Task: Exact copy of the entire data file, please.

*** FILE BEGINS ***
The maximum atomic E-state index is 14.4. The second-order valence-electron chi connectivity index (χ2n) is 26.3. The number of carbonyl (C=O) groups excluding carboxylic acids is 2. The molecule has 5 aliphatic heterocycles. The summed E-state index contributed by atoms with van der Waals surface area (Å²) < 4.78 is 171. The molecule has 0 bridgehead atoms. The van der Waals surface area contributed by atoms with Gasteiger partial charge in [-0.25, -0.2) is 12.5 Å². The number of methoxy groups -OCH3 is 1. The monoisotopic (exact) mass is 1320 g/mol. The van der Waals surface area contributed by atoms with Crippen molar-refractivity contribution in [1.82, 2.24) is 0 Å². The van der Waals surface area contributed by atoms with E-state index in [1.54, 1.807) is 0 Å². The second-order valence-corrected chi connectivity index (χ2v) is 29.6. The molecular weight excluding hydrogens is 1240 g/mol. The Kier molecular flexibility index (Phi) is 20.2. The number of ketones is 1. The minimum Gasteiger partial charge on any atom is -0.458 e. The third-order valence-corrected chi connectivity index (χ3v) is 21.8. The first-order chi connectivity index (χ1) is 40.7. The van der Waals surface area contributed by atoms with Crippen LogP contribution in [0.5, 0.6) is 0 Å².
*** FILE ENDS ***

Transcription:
The maximum atomic E-state index is 14.4. The second-order valence-electron chi connectivity index (χ2n) is 26.3. The number of carbonyl (C=O) groups excluding carboxylic acids is 2. The molecule has 5 aliphatic heterocycles. The summed E-state index contributed by atoms with van der Waals surface area (Å²) < 4.78 is 171. The molecule has 0 bridgehead atoms. The van der Waals surface area contributed by atoms with Gasteiger partial charge in [-0.25, -0.2) is 12.5 Å². The number of methoxy groups -OCH3 is 1. The monoisotopic (exact) mass is 1320 g/mol. The van der Waals surface area contributed by atoms with Crippen molar-refractivity contribution in [1.82, 2.24) is 0 Å². The van der Waals surface area contributed by atoms with E-state index in [1.54, 1.807) is 0 Å². The second-order valence-corrected chi connectivity index (χ2v) is 29.6. The molecular weight excluding hydrogens is 1240 g/mol. The Kier molecular flexibility index (Phi) is 20.2. The number of ketones is 1. The minimum Gasteiger partial charge on any atom is -0.458 e. The third-order valence-corrected chi connectivity index (χ3v) is 21.8. The first-order chi connectivity index (χ1) is 40.7. The van der Waals surface area contributed by atoms with Crippen LogP contribution in [0.5, 0.6) is 0 Å².